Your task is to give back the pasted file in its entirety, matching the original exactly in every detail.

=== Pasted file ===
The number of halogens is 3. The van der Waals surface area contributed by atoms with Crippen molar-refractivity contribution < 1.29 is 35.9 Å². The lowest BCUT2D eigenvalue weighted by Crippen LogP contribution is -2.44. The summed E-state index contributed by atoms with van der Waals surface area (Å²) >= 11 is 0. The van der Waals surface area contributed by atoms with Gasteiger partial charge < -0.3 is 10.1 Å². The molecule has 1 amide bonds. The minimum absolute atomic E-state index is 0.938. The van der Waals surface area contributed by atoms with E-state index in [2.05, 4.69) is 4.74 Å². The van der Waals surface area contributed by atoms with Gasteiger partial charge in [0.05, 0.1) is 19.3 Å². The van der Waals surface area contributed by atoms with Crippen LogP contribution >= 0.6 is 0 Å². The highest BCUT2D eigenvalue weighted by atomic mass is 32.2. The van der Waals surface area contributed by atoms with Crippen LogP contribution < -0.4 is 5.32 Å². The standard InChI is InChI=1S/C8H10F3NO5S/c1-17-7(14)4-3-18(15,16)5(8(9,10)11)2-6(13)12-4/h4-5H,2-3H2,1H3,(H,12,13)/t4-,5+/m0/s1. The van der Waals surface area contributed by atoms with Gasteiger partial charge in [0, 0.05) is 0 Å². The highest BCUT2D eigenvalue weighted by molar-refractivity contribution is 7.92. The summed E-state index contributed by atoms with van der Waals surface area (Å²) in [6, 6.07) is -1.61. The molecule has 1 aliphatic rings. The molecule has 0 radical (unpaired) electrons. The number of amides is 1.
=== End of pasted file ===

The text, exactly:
The number of halogens is 3. The van der Waals surface area contributed by atoms with Crippen molar-refractivity contribution < 1.29 is 35.9 Å². The lowest BCUT2D eigenvalue weighted by Crippen LogP contribution is -2.44. The summed E-state index contributed by atoms with van der Waals surface area (Å²) >= 11 is 0. The van der Waals surface area contributed by atoms with Gasteiger partial charge < -0.3 is 10.1 Å². The molecule has 1 amide bonds. The minimum absolute atomic E-state index is 0.938. The van der Waals surface area contributed by atoms with E-state index in [2.05, 4.69) is 4.74 Å². The van der Waals surface area contributed by atoms with Gasteiger partial charge in [0.05, 0.1) is 19.3 Å². The van der Waals surface area contributed by atoms with Crippen LogP contribution >= 0.6 is 0 Å². The highest BCUT2D eigenvalue weighted by atomic mass is 32.2. The van der Waals surface area contributed by atoms with Crippen LogP contribution < -0.4 is 5.32 Å². The standard InChI is InChI=1S/C8H10F3NO5S/c1-17-7(14)4-3-18(15,16)5(8(9,10)11)2-6(13)12-4/h4-5H,2-3H2,1H3,(H,12,13)/t4-,5+/m0/s1. The van der Waals surface area contributed by atoms with Gasteiger partial charge in [0, 0.05) is 0 Å². The highest BCUT2D eigenvalue weighted by molar-refractivity contribution is 7.92. The summed E-state index contributed by atoms with van der Waals surface area (Å²) in [6, 6.07) is -1.61. The molecule has 1 aliphatic rings. The molecule has 0 radical (unpaired) electrons. The number of amides is 1.